Our data showed that an 18F FDG PET/CT scan is better than triphasic CT in the diagnosis and staging of HCC. Nevertheless, the high cost of the investigation limits its universal use in HCC patients, making cost-effectiveness the main issue in the implementation of 18F FDG PET/CT in the standard care of the patient.
There were several limitations in our study such as the limited no of patients and the high cost of18F FDG PET/CT. Additionally, some patients were excluded because their bad general condition cannot tolerate the infusion of contrast media, as there are many contraindications to the infusion of contrast agents due to its many adverse effects . Furthermore, we did not classify patients according to the type of metastases (such as either bony or lymph nodes, etc.) Additionally, we did not classify HCC according to its type (differentiated or undifferentiated) and its effect on metastatic disease. Moreover, we did not study their different roles in the early detection of recurrent HCC after loco-regional interventional treatment. Studying a higher number of patients is recommended in further study for statistical proving that 18F FDG PET/CT has higher sensitivity than triphasic CT in diagnosis and staging of HCC.
18F FDG PET/CT is recommended for the initial staging of patients with HCC, as it more accurately delineates disease extent. We recommend further study the role of PET/CT in long-term follow-up for early detection and treatment of recurrent HCC.
PET/CT combines the advantages of the excellent functional information provided by PET and contrast resolution of CT, 18F FDG PET increases the rate of detection of extrahepatic metastatic lesions that improve tumor staging and modify treatment strategies. Using the standard uptake value (SUV) proved to be efficient in HCC diagnosis and staging being more related to the functional activity of the tumor cells which found hepatic, and extrahepatic.18F FDG PET/CT is more sensitive than triphasic CT in diagnosis and staging of HCC, and thus, it is important, especially in HCC staging.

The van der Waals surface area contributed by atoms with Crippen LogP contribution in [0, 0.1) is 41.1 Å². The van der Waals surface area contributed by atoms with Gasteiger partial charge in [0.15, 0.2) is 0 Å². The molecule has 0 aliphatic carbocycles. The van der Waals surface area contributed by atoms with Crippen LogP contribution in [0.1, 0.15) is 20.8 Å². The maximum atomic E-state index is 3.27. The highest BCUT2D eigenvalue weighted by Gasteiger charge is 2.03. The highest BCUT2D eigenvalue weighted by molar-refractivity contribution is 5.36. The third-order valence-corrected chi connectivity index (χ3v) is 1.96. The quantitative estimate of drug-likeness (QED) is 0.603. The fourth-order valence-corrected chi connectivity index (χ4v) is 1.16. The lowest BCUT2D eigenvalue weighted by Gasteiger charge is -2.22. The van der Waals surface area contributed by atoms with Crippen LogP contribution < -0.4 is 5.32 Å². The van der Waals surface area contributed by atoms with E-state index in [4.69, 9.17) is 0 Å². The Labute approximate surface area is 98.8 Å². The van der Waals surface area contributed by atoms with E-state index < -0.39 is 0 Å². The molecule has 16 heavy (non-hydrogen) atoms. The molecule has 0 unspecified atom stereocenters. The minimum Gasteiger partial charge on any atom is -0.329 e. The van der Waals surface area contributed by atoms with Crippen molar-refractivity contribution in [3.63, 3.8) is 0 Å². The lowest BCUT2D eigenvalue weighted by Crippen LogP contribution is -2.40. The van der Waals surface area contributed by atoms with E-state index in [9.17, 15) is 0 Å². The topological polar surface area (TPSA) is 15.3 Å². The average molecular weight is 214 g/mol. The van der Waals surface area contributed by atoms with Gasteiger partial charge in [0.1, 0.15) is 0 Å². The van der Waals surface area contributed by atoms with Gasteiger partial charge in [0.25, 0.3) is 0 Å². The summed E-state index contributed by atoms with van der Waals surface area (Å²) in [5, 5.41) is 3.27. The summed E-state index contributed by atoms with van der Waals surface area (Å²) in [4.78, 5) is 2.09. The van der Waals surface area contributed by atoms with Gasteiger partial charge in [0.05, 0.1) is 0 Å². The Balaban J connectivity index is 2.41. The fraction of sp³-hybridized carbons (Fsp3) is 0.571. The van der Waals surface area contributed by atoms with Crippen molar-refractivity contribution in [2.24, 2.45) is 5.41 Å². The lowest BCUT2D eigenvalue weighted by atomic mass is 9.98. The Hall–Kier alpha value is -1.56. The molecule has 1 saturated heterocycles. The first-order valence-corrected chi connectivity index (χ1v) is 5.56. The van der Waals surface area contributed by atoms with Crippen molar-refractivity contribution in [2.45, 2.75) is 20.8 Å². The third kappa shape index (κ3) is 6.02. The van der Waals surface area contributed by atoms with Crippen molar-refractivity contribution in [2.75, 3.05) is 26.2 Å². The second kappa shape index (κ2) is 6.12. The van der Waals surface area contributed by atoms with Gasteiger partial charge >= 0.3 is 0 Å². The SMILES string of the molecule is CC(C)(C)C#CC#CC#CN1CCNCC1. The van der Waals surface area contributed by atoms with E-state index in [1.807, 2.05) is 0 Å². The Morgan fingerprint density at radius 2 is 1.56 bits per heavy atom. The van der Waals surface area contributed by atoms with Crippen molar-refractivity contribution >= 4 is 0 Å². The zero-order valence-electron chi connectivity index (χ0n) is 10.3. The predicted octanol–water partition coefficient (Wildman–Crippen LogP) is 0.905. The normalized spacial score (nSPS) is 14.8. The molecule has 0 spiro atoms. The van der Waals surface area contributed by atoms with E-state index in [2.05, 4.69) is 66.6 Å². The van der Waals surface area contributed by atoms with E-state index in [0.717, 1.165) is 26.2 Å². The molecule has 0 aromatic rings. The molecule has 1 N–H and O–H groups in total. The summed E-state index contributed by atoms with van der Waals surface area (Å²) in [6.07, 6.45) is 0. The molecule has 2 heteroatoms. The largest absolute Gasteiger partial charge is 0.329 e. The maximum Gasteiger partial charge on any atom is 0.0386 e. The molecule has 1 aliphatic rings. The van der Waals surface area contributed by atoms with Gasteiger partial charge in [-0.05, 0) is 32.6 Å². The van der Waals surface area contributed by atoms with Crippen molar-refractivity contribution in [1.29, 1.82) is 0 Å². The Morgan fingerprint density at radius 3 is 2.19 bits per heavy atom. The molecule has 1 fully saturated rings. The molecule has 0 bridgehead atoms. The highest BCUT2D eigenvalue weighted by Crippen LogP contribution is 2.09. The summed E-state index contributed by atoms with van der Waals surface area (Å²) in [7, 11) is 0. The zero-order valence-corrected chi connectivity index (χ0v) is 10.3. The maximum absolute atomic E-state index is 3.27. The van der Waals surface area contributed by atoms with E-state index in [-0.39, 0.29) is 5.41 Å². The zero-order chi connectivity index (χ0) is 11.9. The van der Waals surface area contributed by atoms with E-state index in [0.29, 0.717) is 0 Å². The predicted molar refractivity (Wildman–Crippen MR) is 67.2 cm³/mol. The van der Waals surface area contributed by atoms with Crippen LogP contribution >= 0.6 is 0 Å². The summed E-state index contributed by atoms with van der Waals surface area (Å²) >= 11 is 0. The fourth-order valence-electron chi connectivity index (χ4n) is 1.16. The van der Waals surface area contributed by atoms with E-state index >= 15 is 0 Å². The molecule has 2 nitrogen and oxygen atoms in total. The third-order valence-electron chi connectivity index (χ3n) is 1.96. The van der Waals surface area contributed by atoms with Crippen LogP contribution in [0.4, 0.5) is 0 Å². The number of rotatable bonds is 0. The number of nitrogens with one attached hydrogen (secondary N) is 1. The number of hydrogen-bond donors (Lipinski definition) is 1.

Availability of data and materials
The datasets used and/or analyzed during the current study are available from the corresponding author on reasonable request.
Area under the curve
Barcelona clinic liver cancer
Hepatic focal lesion
Magnetic resonance imaging
Negative predictive value
Positron emission tomography
Positive predictive value
Receiver operating characteristic curve
Standardized uptake value
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Ethics approval and consent to participate
This study had approval by the Research Ethics Committee of the Faculty of Medicine at Ain shams University in Egypt on October 2020; Reference Number of approval: FMASU M S 539/2020., FWA 000017585. All participants included in this study gave written informed consent in this research. If any patient was unconscious at the study time, written consent for their participation was given by their own legal guardian.
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All participants included in this research gave written informed consent to publish all the data contained within this study. If the patient was unconscious when consent for publication was requested, written informed consent for the publication of all this data was given by their own legal guardian.
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Barakat, M.M.K., Badran, E.M., Allam, Y.E.A.H. et al. The role of triphasic CT imaging and 18F FDG PET CT on detection of extrahepatic metastases and proper staging of HCC: a comparative study. Egypt J Radiol Nucl Med 53, 137 (2022). https://doi.org/10.1186/s43055-022-00808-x
- 18F FDG PET/CT
- Triphasic CT
- Extrahepatic metastases